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The Aborigines of New Zealand: Two Lectures

The Fairies

The Fairies.

Among other superstitions prevailing in the land was their belief in the existence of an aerial tribe, called “Te patupaiarehe,” or Maori Fairies. These mysterious beings have had an imaginary page 30 existence in most parts of the world, generally being supposed the most perfect and beautiful creatures, of diminutive form, living in a land of exquisite beauty, amid scenes of enchantment and loveliness, governed by kings and queens who live in splendid palaces, riding on milk-white steeds, dressed in brilliant green, moving in processions more magnificent than those of eastern monarchs, dancing among shady groves and over verdant lawns to music more delicious than any mortal lips could sing or hands produce, and occasionally visiting earth and helping or annoying its inhabitants.

The Fairy superstition among the Maories somewhat differs. They are not the diminutive beings they are supposed to be in most lands, but giants—a people of extraordinary dimensions. They are exceedingly numerous, and have their abode in the mountains, on the tops of which they build their pas. These pas are generally seen at sunrise, all perfect in houses and fences, and everything essential to Maori comfort and safety; but when the Maories go to pay them a visit they find the scene has moved to another and distant peak, so that they can never get near them. Sometimes they are seen at sea, fishing; both angling and netting; but as the Maories draw near they disappear beneath the waves, and then reappear at their work in the distance. They suppose them to be spirits of departed men. Like fairies in other lands, they are musicians; and when they play their instruments bewitch the ears of the listeners. They sometimes pay a visit in the night and make a whole house sick and ill by trampling the inmates unmercifully as they sleep. To protect them against such midnight troublers, they used to deem it necessary to build their houses with the door towards the north. Only one man is said to have been taken away alive by them. His name was Tarapikau; and it is in consequence of his residence among them that they spare others whom they visit. They are said to have the power of driving men mad.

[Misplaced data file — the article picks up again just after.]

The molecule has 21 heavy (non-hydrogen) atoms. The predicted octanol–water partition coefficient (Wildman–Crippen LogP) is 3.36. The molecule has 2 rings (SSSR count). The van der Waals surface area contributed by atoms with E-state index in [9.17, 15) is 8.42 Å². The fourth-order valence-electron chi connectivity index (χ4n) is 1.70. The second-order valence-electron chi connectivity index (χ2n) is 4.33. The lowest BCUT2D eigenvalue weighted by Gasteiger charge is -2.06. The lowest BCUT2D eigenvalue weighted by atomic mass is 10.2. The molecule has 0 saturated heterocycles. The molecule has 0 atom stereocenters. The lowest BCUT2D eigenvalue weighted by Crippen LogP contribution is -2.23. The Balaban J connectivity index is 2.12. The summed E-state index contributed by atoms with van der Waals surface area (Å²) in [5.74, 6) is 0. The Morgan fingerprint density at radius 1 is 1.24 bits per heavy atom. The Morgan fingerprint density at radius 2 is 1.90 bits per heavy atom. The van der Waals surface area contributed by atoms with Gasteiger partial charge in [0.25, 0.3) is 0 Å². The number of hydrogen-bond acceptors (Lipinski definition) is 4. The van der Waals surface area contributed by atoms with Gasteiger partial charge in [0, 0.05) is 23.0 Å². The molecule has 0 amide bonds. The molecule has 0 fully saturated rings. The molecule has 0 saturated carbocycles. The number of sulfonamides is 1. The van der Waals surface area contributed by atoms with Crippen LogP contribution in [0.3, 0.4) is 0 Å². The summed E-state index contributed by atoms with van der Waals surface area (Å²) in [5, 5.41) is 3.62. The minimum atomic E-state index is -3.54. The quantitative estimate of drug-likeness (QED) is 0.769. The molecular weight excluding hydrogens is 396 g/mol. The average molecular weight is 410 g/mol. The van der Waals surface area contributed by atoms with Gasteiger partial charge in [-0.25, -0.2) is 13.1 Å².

Is it not probable that these Patupaiarehe derive their existence from atmospheric illusion? Some of those spectral or illusory appearances which take place from the power of refraction in the atmosphere, or some other atmospheric phenomena resembling the mirage of the desert? A very remarkable instance of this illusion occurred during the passage of the French army across the desert at the time of Napoleon's expedition to Egypt. “When morning dawned,” says the historian, “the army found itself traversing boundless plains of sand, without water or shade, and with a burning sun overhead. All the wells on the road were exhausted. In the midst of the general depression a sudden gleam of hope illuminated the countenances of the soldiers. A lake appeared in the wilderness, with villages and palm trees clearly reflected on its glossy surface. The parched troops hastened to the enchanted spot, but it receded from their steps. Again they pressed on with burning impatience, but it for ever fled from their approach, and they had the mortification of discovering that they had been deceived by the mirage of the desert.”